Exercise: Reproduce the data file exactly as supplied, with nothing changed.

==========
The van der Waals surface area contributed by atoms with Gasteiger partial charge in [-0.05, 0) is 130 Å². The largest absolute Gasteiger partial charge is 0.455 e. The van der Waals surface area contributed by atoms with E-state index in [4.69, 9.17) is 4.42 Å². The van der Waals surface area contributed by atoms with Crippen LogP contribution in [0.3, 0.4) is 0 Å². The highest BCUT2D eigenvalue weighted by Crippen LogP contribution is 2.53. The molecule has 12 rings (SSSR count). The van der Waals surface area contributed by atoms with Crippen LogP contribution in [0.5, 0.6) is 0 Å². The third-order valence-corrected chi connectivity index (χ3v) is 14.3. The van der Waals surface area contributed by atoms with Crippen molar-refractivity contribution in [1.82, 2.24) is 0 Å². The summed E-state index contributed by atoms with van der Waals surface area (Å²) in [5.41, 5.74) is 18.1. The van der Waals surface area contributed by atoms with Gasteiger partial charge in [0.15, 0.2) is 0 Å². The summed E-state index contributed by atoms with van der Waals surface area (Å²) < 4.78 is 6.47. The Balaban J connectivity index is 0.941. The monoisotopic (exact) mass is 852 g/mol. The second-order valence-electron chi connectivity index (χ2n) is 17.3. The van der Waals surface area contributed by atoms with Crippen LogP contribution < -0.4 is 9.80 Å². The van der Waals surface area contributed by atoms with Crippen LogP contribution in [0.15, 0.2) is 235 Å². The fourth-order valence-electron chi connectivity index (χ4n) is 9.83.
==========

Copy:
The van der Waals surface area contributed by atoms with Gasteiger partial charge in [-0.05, 0) is 130 Å². The largest absolute Gasteiger partial charge is 0.455 e. The van der Waals surface area contributed by atoms with E-state index in [4.69, 9.17) is 4.42 Å². The van der Waals surface area contributed by atoms with Crippen LogP contribution in [0.3, 0.4) is 0 Å². The highest BCUT2D eigenvalue weighted by Crippen LogP contribution is 2.53. The molecule has 12 rings (SSSR count). The van der Waals surface area contributed by atoms with Crippen LogP contribution in [0.5, 0.6) is 0 Å². The third-order valence-corrected chi connectivity index (χ3v) is 14.3. The van der Waals surface area contributed by atoms with Crippen molar-refractivity contribution in [1.82, 2.24) is 0 Å². The summed E-state index contributed by atoms with van der Waals surface area (Å²) in [5.41, 5.74) is 18.1. The van der Waals surface area contributed by atoms with Gasteiger partial charge in [0.15, 0.2) is 0 Å². The summed E-state index contributed by atoms with van der Waals surface area (Å²) < 4.78 is 6.47. The Balaban J connectivity index is 0.941. The monoisotopic (exact) mass is 852 g/mol. The second-order valence-electron chi connectivity index (χ2n) is 17.3. The van der Waals surface area contributed by atoms with Crippen LogP contribution < -0.4 is 9.80 Å². The van der Waals surface area contributed by atoms with Crippen LogP contribution in [0.15, 0.2) is 235 Å². The fourth-order valence-electron chi connectivity index (χ4n) is 9.83.